Melvin Brees
Farm Management Specialist
University of Missouri Extension




Decisive Marketing

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March 12, 1999

"Making the Best of a Bad Situation"

"If you have already taken the LDP and still have your beans, what should you do?" A lot of producers are in this situation and that question has come up in almost every marketing program or discussion that has occurred in recent weeks.

Last fall, market signals suggested that soybeans should be stored and the LDP looked like a good opportunity to enhance prices. These strategies would have worked if the beans had been sold on the late fall rally (Nov-Dec), but many passed up that opportunity for a variety of reasons. Now what seemed like a good strategy last fall appears to have been the wrong thing to do! What do you do now?

Give up, sell the beans and prevent more losses? Thursday’s USDA Supply and Demand Report had more negative news for soybeans -- reduced exports, increasing ending stocks and lower average prices. This, along with an expected increased soybean acreage in ‘99 and the potential for huge ending stocks next year, leads some analysts to believe that the price low still isn’t in. Selling now takes the loss, but it also prevents taking bigger losses with lower prices and increasing storage costs.

Continue to store for seasonal price strength? Seasonal trends would suggest, and some analysts agree, that the winter price lows should be behind us. If these historical patterns hold up, prices could strengthen into early May. Assuming 9% interest rates and $.03 per month storage charges, it would only cost about thirteen cents to store $4.45 soybeans until May. It wouldn’t take much of a rally to recover these costs even if the losses to date aren’t recovered. One problem with this strategy, especially if the beans are in bins, is the ability to move them quickly during the busy planting season.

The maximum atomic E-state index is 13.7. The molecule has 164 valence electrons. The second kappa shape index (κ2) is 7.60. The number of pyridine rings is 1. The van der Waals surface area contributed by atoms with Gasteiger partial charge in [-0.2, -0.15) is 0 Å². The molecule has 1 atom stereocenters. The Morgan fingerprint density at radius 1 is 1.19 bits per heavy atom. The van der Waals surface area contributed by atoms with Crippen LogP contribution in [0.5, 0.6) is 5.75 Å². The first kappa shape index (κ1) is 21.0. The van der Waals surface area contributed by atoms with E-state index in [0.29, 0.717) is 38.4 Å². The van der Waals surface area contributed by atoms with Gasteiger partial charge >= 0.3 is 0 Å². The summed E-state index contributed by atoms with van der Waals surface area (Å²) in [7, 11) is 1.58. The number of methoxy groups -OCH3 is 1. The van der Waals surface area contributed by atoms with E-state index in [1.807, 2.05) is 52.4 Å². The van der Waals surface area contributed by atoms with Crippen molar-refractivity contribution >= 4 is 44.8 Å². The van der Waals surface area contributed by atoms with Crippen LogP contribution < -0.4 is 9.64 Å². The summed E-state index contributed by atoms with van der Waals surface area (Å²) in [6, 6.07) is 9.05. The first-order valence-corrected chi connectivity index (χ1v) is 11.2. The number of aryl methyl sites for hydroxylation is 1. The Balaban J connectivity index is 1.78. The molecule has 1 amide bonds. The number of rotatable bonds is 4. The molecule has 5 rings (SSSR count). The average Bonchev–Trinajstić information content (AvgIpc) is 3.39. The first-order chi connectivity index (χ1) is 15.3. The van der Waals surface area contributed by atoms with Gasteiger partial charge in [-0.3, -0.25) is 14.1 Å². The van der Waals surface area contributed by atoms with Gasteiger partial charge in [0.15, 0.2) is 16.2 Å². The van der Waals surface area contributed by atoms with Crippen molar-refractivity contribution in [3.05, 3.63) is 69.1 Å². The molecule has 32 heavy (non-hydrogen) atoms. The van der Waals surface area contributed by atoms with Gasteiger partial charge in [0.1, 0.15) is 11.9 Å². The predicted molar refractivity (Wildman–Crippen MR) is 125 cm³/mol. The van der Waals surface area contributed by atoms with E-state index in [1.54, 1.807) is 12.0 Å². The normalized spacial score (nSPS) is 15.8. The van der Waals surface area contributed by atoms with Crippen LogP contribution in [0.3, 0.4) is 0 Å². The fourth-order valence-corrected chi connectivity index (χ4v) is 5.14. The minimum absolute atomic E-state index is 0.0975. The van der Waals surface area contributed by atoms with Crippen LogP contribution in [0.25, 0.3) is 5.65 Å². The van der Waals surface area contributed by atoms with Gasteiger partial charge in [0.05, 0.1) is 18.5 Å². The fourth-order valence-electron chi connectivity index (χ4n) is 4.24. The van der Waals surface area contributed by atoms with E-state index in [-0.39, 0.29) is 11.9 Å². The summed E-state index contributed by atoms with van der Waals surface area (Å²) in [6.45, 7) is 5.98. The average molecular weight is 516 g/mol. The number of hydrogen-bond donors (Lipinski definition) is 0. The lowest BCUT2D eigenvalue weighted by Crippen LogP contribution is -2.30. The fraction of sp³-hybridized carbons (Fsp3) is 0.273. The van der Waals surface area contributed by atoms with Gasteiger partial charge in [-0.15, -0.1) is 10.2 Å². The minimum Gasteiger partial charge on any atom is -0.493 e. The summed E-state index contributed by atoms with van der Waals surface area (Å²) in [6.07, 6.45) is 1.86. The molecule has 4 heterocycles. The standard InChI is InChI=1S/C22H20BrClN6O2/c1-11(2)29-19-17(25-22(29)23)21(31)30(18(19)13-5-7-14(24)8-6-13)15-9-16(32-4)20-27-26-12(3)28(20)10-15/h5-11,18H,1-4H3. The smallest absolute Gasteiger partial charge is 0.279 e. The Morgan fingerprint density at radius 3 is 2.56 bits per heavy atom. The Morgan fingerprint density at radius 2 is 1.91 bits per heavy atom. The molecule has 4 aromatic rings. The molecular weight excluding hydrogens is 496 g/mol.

Sell cash -- buy futures? This could be a good alternative to storing. The advantages are that storage costs are eliminated and a futures contract can be sold quickly, with only a phone call, even when you’re busy in the field. There is a potential for margin losses with this strategy if prices fall, but you’d have essentially the same net losses with cash beans in the bin too.

Sell cash -- buy a call option? This strategy is lower risk, but strike prices and option premiums can eat up much of the potential for gain. For example, buying an out-of-the-money August $5.00 call means that prices need to increase about $.37 just to break-even ($.12 out-of-money plus $.25 premium). This much price increase could be hard to come by without weather problems.

"There’s just no good way to do the wrong thing!" Taking the LDP, hoping to enhance price, also removes the downside price protection it offers and that seems to have been the wrong thing to do. However, wrong decisions are a part of marketing and "what’s done is done." The thing to do now is look for a strategy that minimizes losses and possibly keeps you in position to take advantage of any unexpected opportunities. You might call it trying to "make the best of a bad situation!"  -- Melvin

** Upcoming Marketing Programs **

"Grain Marketing Strategies for 1999"--Old and new crop marketing strategies to deal with low prices. Making sense out of market alternatives and using the LDP.

  • March 18--Pilot Grove
    6:30 p.m. at the Pilot Grove Community Center
  • March 25--Fayette
    7:00 p.m. at the Voc. Ag. Classroom, Fayette H.S.

University of Missouri ExtensionDecisive Marketing - March 12, 1999 -- Revised: April 20, 2004